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Re: Depressing vocabulary for mid-June

From:John Leland <lelandconlang@...>
Date:Tuesday, June 22, 2004, 18:32
In Rihana-ye the basic form for having a disease is "hufo" which is an active
verb combining the adverb hu (badly) and the verb fo (live). A reasonably
close English equivalent of "seba hufo" would be "I feel bad." The adjective form
hufo-i would be
English sick (adj.). "Seba hufo-i,"  "I am sick."  Related nouns are
"hufoha," (badly live thing) "disease," "hufoveha" (badlylivefuturething),
"diagnosis,"  and "hufova" (badlylivemind) pain. "Pain" could apply to broken bones,
wounds etc.but all the other
"hufo" related words imply organic disease. Bone is fomisa (living stone,
related to fomiha living thing, body)  and break is hefejo (not-with-make) , so
broken bone would be
hefejo-si fomisa--a shortened form dropping the verb sufffixes mi (-ing) and
si (passive) would be hefefosa.
Until last night, I had not developed words for specific diseases, but this
query inspired the following:
huro (badly blow/breathe) : to have a cold
pufo (hotly live) : to have a fever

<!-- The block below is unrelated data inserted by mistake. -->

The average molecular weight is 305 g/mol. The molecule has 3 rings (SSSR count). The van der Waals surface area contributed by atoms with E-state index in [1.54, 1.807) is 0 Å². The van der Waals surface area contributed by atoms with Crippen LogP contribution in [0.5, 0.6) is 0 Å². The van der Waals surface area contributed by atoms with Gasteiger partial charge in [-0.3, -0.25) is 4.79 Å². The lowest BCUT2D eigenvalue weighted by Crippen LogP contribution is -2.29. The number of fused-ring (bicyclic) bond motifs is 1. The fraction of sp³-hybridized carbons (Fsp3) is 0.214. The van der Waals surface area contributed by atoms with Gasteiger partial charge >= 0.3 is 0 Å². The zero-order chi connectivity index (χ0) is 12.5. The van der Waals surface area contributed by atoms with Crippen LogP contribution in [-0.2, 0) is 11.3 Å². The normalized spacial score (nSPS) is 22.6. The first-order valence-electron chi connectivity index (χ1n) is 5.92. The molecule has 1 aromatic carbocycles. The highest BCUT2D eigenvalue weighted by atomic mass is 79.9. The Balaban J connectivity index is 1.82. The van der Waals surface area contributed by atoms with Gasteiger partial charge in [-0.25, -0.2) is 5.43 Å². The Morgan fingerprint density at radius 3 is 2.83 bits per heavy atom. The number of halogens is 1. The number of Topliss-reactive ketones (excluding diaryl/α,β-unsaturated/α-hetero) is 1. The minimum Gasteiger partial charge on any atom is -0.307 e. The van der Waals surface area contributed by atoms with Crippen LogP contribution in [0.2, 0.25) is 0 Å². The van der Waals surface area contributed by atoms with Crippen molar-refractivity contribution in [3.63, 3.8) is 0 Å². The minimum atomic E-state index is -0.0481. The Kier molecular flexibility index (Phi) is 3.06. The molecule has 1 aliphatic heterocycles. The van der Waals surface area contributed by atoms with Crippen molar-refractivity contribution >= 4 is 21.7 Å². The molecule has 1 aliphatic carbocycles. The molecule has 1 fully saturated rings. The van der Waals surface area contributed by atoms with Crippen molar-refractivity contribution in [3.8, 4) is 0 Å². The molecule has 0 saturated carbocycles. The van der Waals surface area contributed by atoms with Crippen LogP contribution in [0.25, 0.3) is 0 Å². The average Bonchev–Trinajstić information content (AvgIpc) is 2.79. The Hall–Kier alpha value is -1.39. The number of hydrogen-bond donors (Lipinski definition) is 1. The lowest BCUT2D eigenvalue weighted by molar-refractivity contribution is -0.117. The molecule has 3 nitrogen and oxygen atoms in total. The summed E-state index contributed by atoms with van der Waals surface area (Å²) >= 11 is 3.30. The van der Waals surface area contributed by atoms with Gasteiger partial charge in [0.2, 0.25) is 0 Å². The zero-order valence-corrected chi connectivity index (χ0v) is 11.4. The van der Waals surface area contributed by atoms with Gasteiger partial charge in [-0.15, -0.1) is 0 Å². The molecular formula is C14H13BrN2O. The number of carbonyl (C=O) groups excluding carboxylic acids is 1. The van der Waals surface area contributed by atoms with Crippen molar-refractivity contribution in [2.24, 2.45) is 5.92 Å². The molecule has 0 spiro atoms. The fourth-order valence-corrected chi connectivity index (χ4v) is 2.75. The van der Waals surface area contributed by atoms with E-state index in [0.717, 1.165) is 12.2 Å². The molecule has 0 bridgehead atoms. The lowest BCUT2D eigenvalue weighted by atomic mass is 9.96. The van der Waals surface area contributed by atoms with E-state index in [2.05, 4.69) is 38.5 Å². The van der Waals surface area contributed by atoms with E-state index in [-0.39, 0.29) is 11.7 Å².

bamaro (blood breathe) to have consumption (t.b.)
huno (badly fall) to have epilepsy
yawawo (night (color)-die ) to have the plague
zidihahufo: (copper-part-badly-live) to have measles, chicken pox,  perhaps
small pox
huwego (badly vomit): to have cholera? yellow fever? (yawahuwego? vomita
hubakejo (badly defecate) to have diarrhea, dysentery, etc.

My intent was to create words for the sorts of diseases that usually appear
in pre-
modern history and literature. These tend to be types widely fatal then but
usually controlled by modern medicine.
My apologies if readers are disgusted. Every so often I go on a word-creating
jag, and this query inspired one--this sort of inspiration is one reason I
enjoy this list.

John Leland